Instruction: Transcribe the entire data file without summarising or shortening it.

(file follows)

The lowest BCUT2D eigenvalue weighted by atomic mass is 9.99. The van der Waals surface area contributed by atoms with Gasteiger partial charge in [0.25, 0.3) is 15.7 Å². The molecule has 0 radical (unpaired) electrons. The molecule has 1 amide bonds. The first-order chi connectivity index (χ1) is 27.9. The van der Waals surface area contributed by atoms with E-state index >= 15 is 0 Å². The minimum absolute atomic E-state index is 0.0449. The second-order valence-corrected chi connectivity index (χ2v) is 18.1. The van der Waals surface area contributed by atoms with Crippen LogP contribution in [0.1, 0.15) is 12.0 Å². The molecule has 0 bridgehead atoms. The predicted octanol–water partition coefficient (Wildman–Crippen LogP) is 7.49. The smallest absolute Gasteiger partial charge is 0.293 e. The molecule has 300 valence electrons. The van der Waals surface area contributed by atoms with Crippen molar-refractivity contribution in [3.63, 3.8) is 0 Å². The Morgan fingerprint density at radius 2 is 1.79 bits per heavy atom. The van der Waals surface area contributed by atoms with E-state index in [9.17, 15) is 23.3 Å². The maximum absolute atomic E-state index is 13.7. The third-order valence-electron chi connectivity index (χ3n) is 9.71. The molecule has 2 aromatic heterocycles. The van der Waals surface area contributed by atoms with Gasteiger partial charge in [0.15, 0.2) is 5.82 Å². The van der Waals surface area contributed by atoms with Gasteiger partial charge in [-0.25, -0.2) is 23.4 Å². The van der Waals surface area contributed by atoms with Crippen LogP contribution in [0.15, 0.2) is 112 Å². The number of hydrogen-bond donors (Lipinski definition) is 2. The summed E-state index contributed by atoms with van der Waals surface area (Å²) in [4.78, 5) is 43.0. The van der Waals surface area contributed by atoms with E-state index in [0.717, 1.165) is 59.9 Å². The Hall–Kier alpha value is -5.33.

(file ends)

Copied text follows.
The lowest BCUT2D eigenvalue weighted by atomic mass is 9.99. The van der Waals surface area contributed by atoms with Gasteiger partial charge in [0.25, 0.3) is 15.7 Å². The molecule has 0 radical (unpaired) electrons. The molecule has 1 amide bonds. The first-order chi connectivity index (χ1) is 27.9. The van der Waals surface area contributed by atoms with E-state index >= 15 is 0 Å². The minimum absolute atomic E-state index is 0.0449. The second-order valence-corrected chi connectivity index (χ2v) is 18.1. The van der Waals surface area contributed by atoms with Crippen LogP contribution in [0.1, 0.15) is 12.0 Å². The molecule has 0 bridgehead atoms. The predicted octanol–water partition coefficient (Wildman–Crippen LogP) is 7.49. The smallest absolute Gasteiger partial charge is 0.293 e. The molecule has 300 valence electrons. The van der Waals surface area contributed by atoms with Crippen molar-refractivity contribution in [3.63, 3.8) is 0 Å². The Morgan fingerprint density at radius 2 is 1.79 bits per heavy atom. The van der Waals surface area contributed by atoms with E-state index in [9.17, 15) is 23.3 Å². The maximum absolute atomic E-state index is 13.7. The third-order valence-electron chi connectivity index (χ3n) is 9.71. The molecule has 2 aromatic heterocycles. The van der Waals surface area contributed by atoms with Gasteiger partial charge in [0.15, 0.2) is 5.82 Å². The van der Waals surface area contributed by atoms with Gasteiger partial charge in [-0.25, -0.2) is 23.4 Å². The van der Waals surface area contributed by atoms with Crippen LogP contribution in [0.15, 0.2) is 112 Å². The number of hydrogen-bond donors (Lipinski definition) is 2. The summed E-state index contributed by atoms with van der Waals surface area (Å²) in [4.78, 5) is 43.0. The van der Waals surface area contributed by atoms with E-state index in [0.717, 1.165) is 59.9 Å². The Hall–Kier alpha value is -5.33.